Based on these challenges above, this article describes some important techniques used by ADB for PG appearance analysis in support of OSS data analysis. OSS is a low-cost distributed storage system launched by Alibaba Cloud, which stores a large amount of cold and hot data and has a large demand for data analysis. To help developers expand the system, OSS provides SDKs based on mainstream development languages such as Java, Go, C/C++, and Python. ADB for PG uses the OSS SDK for C for development. Currently, ADB for PG fully supports various features of OSS analysis of foreign tables. Except for the different table creation statements, users can access the OSS foreign tables in the same way as if local tables. Moreover, the ADB for PG supports concurrent reading and writing, and common data formats such as CSV, ORC, and Parquet as well.
The following are some core technical problems that ADB for PG solved when developing OSS foreign table analysis based on the OSS SDK for C.
In scenarios of AnalyticDB, column-based storage is generally believed to be superior to row-based storage in terms of I/O performance. The reason is that column-based storage only scans specific columns when scanning data, while row-based storage scans full data. So column-based storage can save some I/O resources. However, in the development process, the team found that in some scenarios, for example, scanning a large wide table with many fields, the column-based storage format with high scanning performance is surprisingly worse than the row-based storage with CSV format. Later, after the positioning, it was found that on the one hand, when the files are scanned in the ORC/PARQUET format, the number of interactions between the client and OSS server was too frequent. On the other hand, the amount of data requested by ADB for PG to OSS in a single request was relatively small. These two reasons cause significant performance problems.
Compared to local disk I/O, the round-trip latency generated by the network I/O can often be magnified by several orders of magnitude. Therefore, if the network requests are treated as local disk requests when some column-based storage formats, such as ORC or PARQUET, are parsed, the reduction in network bandwidth usage due to high compression ratios is not sufficient to offset the amplification of round-trip latency because of fragmented requests. As a result, the performance test results are lower than expected. The solution to this problem is to reduce fragmented network requests through caching. Each time ADB for PG preloads enough data and cashes it when scanning the OSS data, and determines whether the cache is hit or not when it is requested. If there is a hit, ADB for PG will directly return the cache. Otherwise, the next round of preload will be performed, reducing the number of network requests and improving the efficiency of a single request. The default size of the preload cache is one megabyte.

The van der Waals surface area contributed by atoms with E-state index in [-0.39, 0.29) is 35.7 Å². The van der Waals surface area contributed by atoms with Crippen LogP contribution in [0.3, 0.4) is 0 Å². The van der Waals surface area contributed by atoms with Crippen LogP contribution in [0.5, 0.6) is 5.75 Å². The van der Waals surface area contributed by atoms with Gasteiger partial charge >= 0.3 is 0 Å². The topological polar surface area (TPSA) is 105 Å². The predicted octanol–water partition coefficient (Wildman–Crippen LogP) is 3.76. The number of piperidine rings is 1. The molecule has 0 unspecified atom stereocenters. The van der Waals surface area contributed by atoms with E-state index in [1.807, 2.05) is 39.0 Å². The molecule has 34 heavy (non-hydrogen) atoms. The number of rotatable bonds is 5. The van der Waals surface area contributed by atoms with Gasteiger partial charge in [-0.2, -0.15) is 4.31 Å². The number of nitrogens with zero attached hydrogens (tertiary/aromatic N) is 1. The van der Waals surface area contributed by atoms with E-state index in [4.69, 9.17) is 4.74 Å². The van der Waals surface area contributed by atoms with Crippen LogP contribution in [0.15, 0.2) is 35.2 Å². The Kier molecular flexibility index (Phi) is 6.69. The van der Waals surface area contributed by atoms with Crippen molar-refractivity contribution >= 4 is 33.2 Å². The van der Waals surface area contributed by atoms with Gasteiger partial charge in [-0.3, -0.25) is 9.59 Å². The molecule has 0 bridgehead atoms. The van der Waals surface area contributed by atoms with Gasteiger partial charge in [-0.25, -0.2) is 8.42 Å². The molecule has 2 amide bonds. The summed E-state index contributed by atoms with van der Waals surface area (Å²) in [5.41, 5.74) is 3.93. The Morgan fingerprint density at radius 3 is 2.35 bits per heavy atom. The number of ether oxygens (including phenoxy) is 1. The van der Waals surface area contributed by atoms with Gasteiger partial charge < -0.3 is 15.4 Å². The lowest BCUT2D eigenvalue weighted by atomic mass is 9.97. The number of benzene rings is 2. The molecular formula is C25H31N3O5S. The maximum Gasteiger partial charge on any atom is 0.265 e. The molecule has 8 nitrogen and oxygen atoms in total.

Since the I/O performance of the network is often lower than that of the local storage, it is important to reduce the consumption of I/O bandwidth resources when scanning foreign table data. For this reason, ADB for PG adopts the column filtering and predicate pushdown to process files in the ORC or Parquet format.